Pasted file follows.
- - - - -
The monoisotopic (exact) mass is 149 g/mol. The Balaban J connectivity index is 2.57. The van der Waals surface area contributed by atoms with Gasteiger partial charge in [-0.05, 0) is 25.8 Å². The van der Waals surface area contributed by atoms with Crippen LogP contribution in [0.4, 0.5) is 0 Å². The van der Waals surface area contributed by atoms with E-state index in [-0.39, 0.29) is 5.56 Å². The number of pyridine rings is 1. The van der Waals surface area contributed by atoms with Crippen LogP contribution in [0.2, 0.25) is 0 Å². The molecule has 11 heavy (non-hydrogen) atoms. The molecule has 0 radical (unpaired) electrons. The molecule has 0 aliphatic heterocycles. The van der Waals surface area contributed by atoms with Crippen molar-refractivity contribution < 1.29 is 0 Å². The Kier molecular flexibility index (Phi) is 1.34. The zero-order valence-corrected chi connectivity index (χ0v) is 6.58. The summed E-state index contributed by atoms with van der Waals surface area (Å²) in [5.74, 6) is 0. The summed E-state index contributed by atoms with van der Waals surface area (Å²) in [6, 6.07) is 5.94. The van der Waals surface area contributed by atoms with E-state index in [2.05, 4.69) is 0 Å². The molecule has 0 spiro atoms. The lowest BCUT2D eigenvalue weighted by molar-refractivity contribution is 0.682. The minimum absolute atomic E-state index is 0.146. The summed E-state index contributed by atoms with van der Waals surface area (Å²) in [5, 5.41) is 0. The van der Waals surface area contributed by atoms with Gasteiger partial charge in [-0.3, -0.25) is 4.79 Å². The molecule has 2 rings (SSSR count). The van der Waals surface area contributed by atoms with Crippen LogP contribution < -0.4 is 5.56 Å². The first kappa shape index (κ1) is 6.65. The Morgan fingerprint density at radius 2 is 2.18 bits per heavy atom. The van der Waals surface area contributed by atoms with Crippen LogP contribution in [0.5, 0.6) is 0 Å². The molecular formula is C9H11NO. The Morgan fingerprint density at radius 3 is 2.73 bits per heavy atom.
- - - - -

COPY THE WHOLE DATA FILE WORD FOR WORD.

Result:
The monoisotopic (exact) mass is 149 g/mol. The Balaban J connectivity index is 2.57. The van der Waals surface area contributed by atoms with Gasteiger partial charge in [-0.05, 0) is 25.8 Å². The van der Waals surface area contributed by atoms with Crippen LogP contribution in [0.4, 0.5) is 0 Å². The van der Waals surface area contributed by atoms with E-state index in [-0.39, 0.29) is 5.56 Å². The number of pyridine rings is 1. The van der Waals surface area contributed by atoms with Crippen LogP contribution in [0.2, 0.25) is 0 Å². The molecule has 11 heavy (non-hydrogen) atoms. The molecule has 0 radical (unpaired) electrons. The molecule has 0 aliphatic heterocycles. The van der Waals surface area contributed by atoms with Crippen molar-refractivity contribution < 1.29 is 0 Å². The Kier molecular flexibility index (Phi) is 1.34. The zero-order valence-corrected chi connectivity index (χ0v) is 6.58. The summed E-state index contributed by atoms with van der Waals surface area (Å²) in [5.74, 6) is 0. The summed E-state index contributed by atoms with van der Waals surface area (Å²) in [6, 6.07) is 5.94. The van der Waals surface area contributed by atoms with E-state index in [2.05, 4.69) is 0 Å². The molecule has 0 spiro atoms. The lowest BCUT2D eigenvalue weighted by molar-refractivity contribution is 0.682. The minimum absolute atomic E-state index is 0.146. The summed E-state index contributed by atoms with van der Waals surface area (Å²) in [5, 5.41) is 0. The van der Waals surface area contributed by atoms with Gasteiger partial charge in [-0.3, -0.25) is 4.79 Å². The molecule has 2 rings (SSSR count). The van der Waals surface area contributed by atoms with Crippen LogP contribution < -0.4 is 5.56 Å². The first kappa shape index (κ1) is 6.65. The Morgan fingerprint density at radius 2 is 2.18 bits per heavy atom. The van der Waals surface area contributed by atoms with Crippen LogP contribution in [0.5, 0.6) is 0 Å². The molecular formula is C9H11NO. The Morgan fingerprint density at radius 3 is 2.73 bits per heavy atom.